How do you like to start your applications?
In Windows 3.x days, you double-clicked on an icon in Program Manager (or PROGMAN aka Program Mangler) and you got to manage groups of icons to help you organise your applications. There was an accompanying File Mangler too, that might still be usable on modern OSes if you fancy it, and you’ve decided that you have too much time on your hands.
Most normal people these days will start applications from the Start menu, or the programs list that shows up when you press the Windows Key or click the Windows logo on the task bar. The app list has evolved somewhat, so now shows most-used apps near the top, and if you start typing a name (like outl) then you’ll be shown the relevant shortcut for that particular app.
If you know an exact app command that you want to execute (eg outlook /safe to launch it with no addins), you can run it by pressing WindowsKey+R and entering the command, but you get little in the way of help in finding the right thing to type. Simply pressing the WindowsKey and starting to type will show you a load of options for a simple app launch that you might be looking for.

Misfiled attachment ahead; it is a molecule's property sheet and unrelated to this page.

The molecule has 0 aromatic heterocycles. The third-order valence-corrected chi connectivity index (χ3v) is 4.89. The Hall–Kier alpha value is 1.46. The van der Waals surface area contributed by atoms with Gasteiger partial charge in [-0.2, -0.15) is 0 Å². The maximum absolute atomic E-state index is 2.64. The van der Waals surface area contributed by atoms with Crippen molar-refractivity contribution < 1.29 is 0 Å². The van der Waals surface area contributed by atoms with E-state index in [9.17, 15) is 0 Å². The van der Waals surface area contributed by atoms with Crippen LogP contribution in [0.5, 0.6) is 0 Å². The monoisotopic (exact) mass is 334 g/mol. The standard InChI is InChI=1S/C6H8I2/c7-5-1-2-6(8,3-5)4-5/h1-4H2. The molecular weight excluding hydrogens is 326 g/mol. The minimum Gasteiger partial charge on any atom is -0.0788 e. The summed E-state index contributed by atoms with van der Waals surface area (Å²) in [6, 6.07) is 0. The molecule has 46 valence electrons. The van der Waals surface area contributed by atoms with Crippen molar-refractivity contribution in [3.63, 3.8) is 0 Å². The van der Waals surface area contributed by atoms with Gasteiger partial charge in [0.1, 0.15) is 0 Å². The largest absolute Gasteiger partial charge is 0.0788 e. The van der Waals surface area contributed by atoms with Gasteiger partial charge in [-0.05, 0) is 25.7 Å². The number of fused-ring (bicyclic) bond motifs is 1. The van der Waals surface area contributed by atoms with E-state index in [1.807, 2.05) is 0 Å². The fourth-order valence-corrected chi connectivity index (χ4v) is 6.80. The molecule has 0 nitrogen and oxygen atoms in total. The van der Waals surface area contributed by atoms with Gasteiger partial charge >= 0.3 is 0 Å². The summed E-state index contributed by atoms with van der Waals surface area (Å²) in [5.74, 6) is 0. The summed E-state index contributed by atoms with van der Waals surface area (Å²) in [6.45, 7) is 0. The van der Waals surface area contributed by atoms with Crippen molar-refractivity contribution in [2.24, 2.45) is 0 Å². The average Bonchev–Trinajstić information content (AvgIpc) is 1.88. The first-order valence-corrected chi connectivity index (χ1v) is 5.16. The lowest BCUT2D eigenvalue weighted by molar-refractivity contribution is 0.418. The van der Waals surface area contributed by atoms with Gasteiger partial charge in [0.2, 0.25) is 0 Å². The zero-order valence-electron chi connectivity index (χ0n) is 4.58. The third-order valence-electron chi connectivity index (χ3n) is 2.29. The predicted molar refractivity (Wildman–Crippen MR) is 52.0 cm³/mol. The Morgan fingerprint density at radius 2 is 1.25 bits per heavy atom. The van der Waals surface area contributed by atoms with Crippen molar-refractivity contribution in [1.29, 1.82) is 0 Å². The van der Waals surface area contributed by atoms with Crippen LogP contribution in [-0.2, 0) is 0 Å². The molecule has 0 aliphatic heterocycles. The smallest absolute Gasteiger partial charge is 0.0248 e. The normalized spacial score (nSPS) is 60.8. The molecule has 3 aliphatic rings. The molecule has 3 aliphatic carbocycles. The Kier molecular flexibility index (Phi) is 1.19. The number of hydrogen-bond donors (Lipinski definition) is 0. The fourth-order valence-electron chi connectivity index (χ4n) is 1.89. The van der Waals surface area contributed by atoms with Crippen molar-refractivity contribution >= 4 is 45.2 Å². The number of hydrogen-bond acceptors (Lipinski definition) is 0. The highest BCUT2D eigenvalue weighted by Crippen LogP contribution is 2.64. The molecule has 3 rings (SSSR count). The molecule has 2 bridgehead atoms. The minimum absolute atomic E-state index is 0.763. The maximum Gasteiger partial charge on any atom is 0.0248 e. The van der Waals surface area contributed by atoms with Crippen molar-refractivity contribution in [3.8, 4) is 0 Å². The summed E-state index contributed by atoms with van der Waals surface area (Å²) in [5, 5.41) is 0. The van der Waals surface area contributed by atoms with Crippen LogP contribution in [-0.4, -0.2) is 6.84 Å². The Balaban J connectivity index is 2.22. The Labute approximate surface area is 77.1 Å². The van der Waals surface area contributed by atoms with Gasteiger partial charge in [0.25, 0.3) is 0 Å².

Another option could be to follow a process familiar to Windows Phone users, though with a slightly different mode – if you click on one of the letters or symbols that show up at the top of each group of applications, you’ll get a grid of letters just like on the phone – tap or click on one of those to jump quickly to the right group of apps within.
The same approach shows up in some other Windows apps too – like in Groove, where you can select the list of artists or albums etc, based on the letter, rather than scrolling up & down.
This is redolent of the much-vaunted Semantic Zoom feature in Windows 8, which seemed like – and was – a truly great idea at the time, but was fairly poorly implemented by mainstream app publishers who just wanted to port mass-grid iOS and hamburgerised Android apps to Windows. Oh well, back to the day job.